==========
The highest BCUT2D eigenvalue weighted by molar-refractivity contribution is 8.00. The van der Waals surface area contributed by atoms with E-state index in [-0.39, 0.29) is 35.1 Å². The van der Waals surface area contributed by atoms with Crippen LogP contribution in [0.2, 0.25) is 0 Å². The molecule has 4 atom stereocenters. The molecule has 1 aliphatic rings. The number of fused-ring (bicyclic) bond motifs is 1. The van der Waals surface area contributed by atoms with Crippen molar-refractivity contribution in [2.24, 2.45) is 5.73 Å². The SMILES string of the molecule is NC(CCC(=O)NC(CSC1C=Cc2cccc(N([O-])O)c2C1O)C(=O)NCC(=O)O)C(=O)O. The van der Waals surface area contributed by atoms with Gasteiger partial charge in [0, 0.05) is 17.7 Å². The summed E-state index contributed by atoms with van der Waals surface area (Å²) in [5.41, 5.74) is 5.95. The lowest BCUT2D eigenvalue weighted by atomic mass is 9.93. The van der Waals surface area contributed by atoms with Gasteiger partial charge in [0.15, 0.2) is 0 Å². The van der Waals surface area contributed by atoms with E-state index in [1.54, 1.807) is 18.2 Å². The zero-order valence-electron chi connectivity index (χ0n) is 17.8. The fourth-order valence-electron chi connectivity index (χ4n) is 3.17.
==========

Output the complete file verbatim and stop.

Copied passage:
The highest BCUT2D eigenvalue weighted by molar-refractivity contribution is 8.00. The van der Waals surface area contributed by atoms with E-state index in [-0.39, 0.29) is 35.1 Å². The van der Waals surface area contributed by atoms with Crippen LogP contribution in [0.2, 0.25) is 0 Å². The molecule has 4 atom stereocenters. The molecule has 1 aliphatic rings. The number of fused-ring (bicyclic) bond motifs is 1. The van der Waals surface area contributed by atoms with Crippen molar-refractivity contribution in [2.24, 2.45) is 5.73 Å². The SMILES string of the molecule is NC(CCC(=O)NC(CSC1C=Cc2cccc(N([O-])O)c2C1O)C(=O)NCC(=O)O)C(=O)O. The van der Waals surface area contributed by atoms with Gasteiger partial charge in [0, 0.05) is 17.7 Å². The summed E-state index contributed by atoms with van der Waals surface area (Å²) in [5.41, 5.74) is 5.95. The lowest BCUT2D eigenvalue weighted by atomic mass is 9.93. The van der Waals surface area contributed by atoms with Gasteiger partial charge in [0.15, 0.2) is 0 Å². The van der Waals surface area contributed by atoms with E-state index in [1.54, 1.807) is 18.2 Å². The zero-order valence-electron chi connectivity index (χ0n) is 17.8. The fourth-order valence-electron chi connectivity index (χ4n) is 3.17.